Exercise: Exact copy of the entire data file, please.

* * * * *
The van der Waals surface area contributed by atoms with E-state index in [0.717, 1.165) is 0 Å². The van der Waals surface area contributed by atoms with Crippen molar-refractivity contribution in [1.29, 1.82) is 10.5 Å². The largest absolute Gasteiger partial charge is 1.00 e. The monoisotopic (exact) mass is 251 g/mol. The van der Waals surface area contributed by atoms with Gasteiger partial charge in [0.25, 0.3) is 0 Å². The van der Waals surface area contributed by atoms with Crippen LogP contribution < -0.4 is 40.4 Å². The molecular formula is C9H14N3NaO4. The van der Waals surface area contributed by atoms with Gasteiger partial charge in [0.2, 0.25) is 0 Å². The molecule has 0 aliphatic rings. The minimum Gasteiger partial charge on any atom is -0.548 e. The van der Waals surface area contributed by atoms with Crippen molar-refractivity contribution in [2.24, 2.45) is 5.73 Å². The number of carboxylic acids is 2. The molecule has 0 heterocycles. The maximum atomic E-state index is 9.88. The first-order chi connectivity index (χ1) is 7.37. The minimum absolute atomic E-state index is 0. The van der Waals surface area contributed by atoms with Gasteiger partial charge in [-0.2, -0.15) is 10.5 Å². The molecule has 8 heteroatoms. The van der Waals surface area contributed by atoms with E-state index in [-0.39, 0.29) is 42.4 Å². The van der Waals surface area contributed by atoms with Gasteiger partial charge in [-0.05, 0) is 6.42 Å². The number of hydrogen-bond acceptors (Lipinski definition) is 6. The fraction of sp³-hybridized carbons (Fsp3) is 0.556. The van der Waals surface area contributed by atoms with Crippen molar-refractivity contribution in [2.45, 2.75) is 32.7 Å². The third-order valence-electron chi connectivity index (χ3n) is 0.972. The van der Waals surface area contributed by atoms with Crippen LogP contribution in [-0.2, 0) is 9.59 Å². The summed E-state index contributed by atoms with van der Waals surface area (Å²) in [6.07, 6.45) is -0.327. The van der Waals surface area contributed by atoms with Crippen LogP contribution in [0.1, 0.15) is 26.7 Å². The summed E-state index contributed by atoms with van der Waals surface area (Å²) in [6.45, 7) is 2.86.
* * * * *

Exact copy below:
The van der Waals surface area contributed by atoms with E-state index in [0.717, 1.165) is 0 Å². The van der Waals surface area contributed by atoms with Crippen molar-refractivity contribution in [1.29, 1.82) is 10.5 Å². The largest absolute Gasteiger partial charge is 1.00 e. The monoisotopic (exact) mass is 251 g/mol. The van der Waals surface area contributed by atoms with Gasteiger partial charge in [0.25, 0.3) is 0 Å². The van der Waals surface area contributed by atoms with Crippen LogP contribution < -0.4 is 40.4 Å². The molecular formula is C9H14N3NaO4. The van der Waals surface area contributed by atoms with Gasteiger partial charge in [0.2, 0.25) is 0 Å². The molecule has 0 aliphatic rings. The minimum Gasteiger partial charge on any atom is -0.548 e. The van der Waals surface area contributed by atoms with Crippen molar-refractivity contribution in [2.24, 2.45) is 5.73 Å². The number of carboxylic acids is 2. The molecule has 0 heterocycles. The maximum atomic E-state index is 9.88. The first-order chi connectivity index (χ1) is 7.37. The minimum absolute atomic E-state index is 0. The van der Waals surface area contributed by atoms with Gasteiger partial charge in [-0.2, -0.15) is 10.5 Å². The molecule has 8 heteroatoms. The van der Waals surface area contributed by atoms with E-state index in [-0.39, 0.29) is 42.4 Å². The van der Waals surface area contributed by atoms with Gasteiger partial charge in [-0.05, 0) is 6.42 Å². The number of hydrogen-bond acceptors (Lipinski definition) is 6. The fraction of sp³-hybridized carbons (Fsp3) is 0.556. The van der Waals surface area contributed by atoms with Crippen molar-refractivity contribution in [2.45, 2.75) is 32.7 Å². The third-order valence-electron chi connectivity index (χ3n) is 0.972. The van der Waals surface area contributed by atoms with Crippen LogP contribution in [-0.2, 0) is 9.59 Å². The summed E-state index contributed by atoms with van der Waals surface area (Å²) in [6.07, 6.45) is -0.327. The van der Waals surface area contributed by atoms with Crippen LogP contribution in [0.1, 0.15) is 26.7 Å². The summed E-state index contributed by atoms with van der Waals surface area (Å²) in [6.45, 7) is 2.86.